What is Reengineering?
Re-engineering is also called reverse engineering or a process that analyzes, designs, and modifies existing systems in order to improve quality, performance, and maintainability.
What is Business Process Reengineering?
Business Process Reengineering (BPR) is a radical redesign of processes in order to improve productivity, cycle time, quality, and employee and client satisfaction. The first step is to assess what needs to be done in order to provide value to customers. Process mining techniques (the analysis and monitoring of event logs in information systems) can be used to discover, monitor and improve processes. They decide then how the work should be performed, or if it even needs to be done. Rethinking third-party roles or outsourcing is a key component of Business Process Reengineering.
How is Business Process Reengineering implemented?
Business Process Reengineering (BPR) is a major change initiative with seven main steps.
- Refocussing company values on the needs of customers and eliminating low-valued work
- Automating repetitive and complex tasks and simplifying and standardizing work that is too complex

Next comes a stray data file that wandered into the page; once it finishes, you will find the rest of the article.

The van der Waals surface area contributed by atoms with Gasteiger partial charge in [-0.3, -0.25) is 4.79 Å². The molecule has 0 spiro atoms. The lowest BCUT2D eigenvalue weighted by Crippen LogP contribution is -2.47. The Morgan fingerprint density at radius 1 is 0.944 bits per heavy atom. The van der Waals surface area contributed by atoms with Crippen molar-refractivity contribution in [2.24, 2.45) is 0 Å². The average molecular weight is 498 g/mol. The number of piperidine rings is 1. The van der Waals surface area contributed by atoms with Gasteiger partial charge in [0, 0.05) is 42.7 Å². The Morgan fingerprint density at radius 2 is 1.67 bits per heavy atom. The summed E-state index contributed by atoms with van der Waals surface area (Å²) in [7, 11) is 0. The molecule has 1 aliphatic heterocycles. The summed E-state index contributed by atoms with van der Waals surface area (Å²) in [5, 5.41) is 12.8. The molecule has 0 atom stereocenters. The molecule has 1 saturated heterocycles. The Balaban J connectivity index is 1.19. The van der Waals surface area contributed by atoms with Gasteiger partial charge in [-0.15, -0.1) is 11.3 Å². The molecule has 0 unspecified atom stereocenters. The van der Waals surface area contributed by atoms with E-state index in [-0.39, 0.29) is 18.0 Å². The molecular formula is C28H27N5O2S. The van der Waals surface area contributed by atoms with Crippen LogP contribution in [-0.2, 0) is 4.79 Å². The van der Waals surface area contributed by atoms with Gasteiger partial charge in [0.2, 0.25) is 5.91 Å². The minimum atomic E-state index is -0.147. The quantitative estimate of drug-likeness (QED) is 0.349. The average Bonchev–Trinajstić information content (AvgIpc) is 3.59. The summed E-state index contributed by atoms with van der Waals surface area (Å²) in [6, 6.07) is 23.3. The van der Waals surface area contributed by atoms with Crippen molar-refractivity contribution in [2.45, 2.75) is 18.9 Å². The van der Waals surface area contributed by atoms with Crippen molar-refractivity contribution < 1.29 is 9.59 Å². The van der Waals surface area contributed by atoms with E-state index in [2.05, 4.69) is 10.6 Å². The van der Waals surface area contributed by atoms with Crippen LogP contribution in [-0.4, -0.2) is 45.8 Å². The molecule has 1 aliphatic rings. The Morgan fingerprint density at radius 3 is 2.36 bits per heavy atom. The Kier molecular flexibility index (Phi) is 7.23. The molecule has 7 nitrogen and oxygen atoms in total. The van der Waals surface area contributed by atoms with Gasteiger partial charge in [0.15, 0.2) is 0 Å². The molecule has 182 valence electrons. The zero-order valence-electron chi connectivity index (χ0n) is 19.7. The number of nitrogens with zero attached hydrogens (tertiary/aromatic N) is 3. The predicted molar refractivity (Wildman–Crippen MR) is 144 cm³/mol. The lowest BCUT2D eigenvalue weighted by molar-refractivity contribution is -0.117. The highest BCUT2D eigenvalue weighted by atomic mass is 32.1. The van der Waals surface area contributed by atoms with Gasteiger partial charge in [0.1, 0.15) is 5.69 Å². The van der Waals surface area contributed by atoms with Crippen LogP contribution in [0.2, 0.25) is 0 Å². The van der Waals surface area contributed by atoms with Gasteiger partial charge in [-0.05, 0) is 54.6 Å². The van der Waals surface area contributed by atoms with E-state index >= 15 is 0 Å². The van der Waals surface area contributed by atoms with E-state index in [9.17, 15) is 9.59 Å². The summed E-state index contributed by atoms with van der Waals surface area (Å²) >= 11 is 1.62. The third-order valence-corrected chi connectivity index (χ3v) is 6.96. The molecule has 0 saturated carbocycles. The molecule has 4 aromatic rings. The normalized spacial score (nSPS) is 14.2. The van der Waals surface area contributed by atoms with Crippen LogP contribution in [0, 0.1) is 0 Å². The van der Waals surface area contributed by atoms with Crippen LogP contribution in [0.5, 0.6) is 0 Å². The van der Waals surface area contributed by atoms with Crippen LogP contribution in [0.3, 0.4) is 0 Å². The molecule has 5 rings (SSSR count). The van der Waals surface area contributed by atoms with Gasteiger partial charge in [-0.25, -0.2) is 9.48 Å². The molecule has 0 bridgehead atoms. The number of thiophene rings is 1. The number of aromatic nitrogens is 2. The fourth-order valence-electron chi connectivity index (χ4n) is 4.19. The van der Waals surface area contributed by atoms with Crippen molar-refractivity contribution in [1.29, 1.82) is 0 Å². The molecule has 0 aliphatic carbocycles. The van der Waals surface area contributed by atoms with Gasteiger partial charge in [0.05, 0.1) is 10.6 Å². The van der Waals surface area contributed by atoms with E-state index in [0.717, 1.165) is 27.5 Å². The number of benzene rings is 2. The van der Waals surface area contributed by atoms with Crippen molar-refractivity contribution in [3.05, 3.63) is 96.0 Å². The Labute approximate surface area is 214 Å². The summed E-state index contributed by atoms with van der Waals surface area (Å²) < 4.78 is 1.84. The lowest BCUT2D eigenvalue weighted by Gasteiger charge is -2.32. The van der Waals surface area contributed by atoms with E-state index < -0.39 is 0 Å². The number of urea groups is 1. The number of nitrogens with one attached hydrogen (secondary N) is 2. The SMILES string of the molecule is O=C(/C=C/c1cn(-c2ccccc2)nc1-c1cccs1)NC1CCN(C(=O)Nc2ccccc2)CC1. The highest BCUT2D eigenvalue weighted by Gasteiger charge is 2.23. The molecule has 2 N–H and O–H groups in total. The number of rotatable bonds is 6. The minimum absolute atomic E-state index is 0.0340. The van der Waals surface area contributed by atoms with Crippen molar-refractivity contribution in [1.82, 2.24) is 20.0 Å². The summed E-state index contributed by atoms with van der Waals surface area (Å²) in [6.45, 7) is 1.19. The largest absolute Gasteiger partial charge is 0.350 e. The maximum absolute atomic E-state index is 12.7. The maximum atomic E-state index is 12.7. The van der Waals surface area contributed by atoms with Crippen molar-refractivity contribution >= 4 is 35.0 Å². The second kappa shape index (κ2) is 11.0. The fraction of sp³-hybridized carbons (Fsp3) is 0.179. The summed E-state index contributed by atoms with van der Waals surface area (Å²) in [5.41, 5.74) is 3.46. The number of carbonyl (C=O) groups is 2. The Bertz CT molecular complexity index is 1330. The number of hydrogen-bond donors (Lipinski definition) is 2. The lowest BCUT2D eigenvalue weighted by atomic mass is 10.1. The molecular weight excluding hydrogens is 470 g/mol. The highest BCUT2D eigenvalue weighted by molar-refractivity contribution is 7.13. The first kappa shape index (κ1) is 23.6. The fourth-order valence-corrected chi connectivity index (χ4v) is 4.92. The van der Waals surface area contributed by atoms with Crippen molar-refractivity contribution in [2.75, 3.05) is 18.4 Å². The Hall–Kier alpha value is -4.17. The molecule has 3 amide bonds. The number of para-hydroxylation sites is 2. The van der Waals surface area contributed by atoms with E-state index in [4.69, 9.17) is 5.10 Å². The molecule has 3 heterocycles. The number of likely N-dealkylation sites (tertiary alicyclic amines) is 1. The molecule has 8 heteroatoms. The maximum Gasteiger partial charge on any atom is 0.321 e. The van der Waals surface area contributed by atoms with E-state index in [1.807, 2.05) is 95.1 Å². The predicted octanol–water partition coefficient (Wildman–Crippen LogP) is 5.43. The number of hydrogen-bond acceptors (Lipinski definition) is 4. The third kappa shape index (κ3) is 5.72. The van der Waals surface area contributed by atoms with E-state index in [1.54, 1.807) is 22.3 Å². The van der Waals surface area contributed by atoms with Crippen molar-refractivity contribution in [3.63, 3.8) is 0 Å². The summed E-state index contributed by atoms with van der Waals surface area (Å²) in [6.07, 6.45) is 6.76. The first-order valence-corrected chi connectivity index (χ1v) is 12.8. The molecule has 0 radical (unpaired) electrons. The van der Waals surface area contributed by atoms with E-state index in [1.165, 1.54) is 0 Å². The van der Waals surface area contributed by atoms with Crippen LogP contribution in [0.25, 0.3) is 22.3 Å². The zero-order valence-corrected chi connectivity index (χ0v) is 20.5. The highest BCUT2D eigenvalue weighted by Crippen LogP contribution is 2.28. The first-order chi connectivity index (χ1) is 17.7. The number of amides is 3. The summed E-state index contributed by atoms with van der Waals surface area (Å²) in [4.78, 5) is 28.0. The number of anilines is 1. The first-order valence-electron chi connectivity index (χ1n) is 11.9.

- Modern systems and data enable processes
- Finding work in an efficient and effective environment
- Reorganizing an organization into teams that are cross-functional and have end-to-end accountability for a particular process
- Rethinking basic organizational issues and people issues
- Determining the appropriate role for third parties and outsourcers by focusing on their true value.
What are the common uses of business process reengineering (BPR)?
Businesses use Business Process Reengineering (BPR) to improve key processes that impact customers by:
- Reduce costs and cycle time by eliminating non-productive activities and placing work in an efficient and effective environment.
- Reorganization by teams can reduce the number of management layers required, speed up information flow, and eliminate errors caused by multiple handoffs.
- Improve quality by standardizing work and automating it to reduce errors, and focus employees on more valuable activities. This also reduces fragmentation and establishes clear ownership for processes.